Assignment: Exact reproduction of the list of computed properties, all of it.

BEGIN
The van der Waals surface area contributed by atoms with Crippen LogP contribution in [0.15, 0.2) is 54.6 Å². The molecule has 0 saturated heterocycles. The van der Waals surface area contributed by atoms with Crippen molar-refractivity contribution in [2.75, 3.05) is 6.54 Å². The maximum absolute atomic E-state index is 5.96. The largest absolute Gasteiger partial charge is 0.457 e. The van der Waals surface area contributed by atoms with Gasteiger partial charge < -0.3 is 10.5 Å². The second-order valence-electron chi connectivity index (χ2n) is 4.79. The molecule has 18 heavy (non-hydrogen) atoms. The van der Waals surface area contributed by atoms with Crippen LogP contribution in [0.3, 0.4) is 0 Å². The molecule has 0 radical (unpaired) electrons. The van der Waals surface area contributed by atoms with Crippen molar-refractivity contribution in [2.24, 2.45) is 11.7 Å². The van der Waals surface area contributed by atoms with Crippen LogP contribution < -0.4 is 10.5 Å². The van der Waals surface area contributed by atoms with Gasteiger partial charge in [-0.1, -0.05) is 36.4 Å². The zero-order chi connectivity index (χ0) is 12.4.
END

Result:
The van der Waals surface area contributed by atoms with Crippen LogP contribution in [0.15, 0.2) is 54.6 Å². The molecule has 0 saturated heterocycles. The van der Waals surface area contributed by atoms with Crippen molar-refractivity contribution in [2.75, 3.05) is 6.54 Å². The maximum absolute atomic E-state index is 5.96. The largest absolute Gasteiger partial charge is 0.457 e. The van der Waals surface area contributed by atoms with Gasteiger partial charge < -0.3 is 10.5 Å². The second-order valence-electron chi connectivity index (χ2n) is 4.79. The molecule has 18 heavy (non-hydrogen) atoms. The van der Waals surface area contributed by atoms with Crippen LogP contribution in [0.3, 0.4) is 0 Å². The molecule has 0 radical (unpaired) electrons. The van der Waals surface area contributed by atoms with Crippen molar-refractivity contribution in [2.24, 2.45) is 11.7 Å². The van der Waals surface area contributed by atoms with Crippen LogP contribution < -0.4 is 10.5 Å². The van der Waals surface area contributed by atoms with Gasteiger partial charge in [-0.1, -0.05) is 36.4 Å². The zero-order chi connectivity index (χ0) is 12.4.